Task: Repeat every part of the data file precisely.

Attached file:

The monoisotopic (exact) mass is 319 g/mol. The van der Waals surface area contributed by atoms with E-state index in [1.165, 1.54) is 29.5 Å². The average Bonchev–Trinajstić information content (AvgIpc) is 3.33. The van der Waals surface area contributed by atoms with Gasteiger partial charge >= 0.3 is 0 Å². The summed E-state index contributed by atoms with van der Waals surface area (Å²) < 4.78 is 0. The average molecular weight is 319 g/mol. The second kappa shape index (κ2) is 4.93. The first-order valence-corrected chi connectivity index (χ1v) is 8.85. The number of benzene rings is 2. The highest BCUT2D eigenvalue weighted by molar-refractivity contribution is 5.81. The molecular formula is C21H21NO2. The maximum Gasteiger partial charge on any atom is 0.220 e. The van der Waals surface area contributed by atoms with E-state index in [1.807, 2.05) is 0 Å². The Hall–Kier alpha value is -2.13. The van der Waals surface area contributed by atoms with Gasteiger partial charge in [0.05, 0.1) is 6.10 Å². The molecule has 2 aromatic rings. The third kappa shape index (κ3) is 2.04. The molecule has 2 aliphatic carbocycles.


The monoisotopic (exact) mass is 319 g/mol. The van der Waals surface area contributed by atoms with E-state index in [1.165, 1.54) is 29.5 Å². The average Bonchev–Trinajstić information content (AvgIpc) is 3.33. The van der Waals surface area contributed by atoms with Gasteiger partial charge >= 0.3 is 0 Å². The summed E-state index contributed by atoms with van der Waals surface area (Å²) < 4.78 is 0. The average molecular weight is 319 g/mol. The second kappa shape index (κ2) is 4.93. The first-order valence-corrected chi connectivity index (χ1v) is 8.85. The number of benzene rings is 2. The highest BCUT2D eigenvalue weighted by molar-refractivity contribution is 5.81. The molecular formula is C21H21NO2. The maximum Gasteiger partial charge on any atom is 0.220 e. The van der Waals surface area contributed by atoms with E-state index in [1.807, 2.05) is 0 Å². The Hall–Kier alpha value is -2.13. The van der Waals surface area contributed by atoms with Gasteiger partial charge in [0.05, 0.1) is 6.10 Å². The molecule has 2 aromatic rings. The third kappa shape index (κ3) is 2.04. The molecule has 2 aliphatic carbocycles.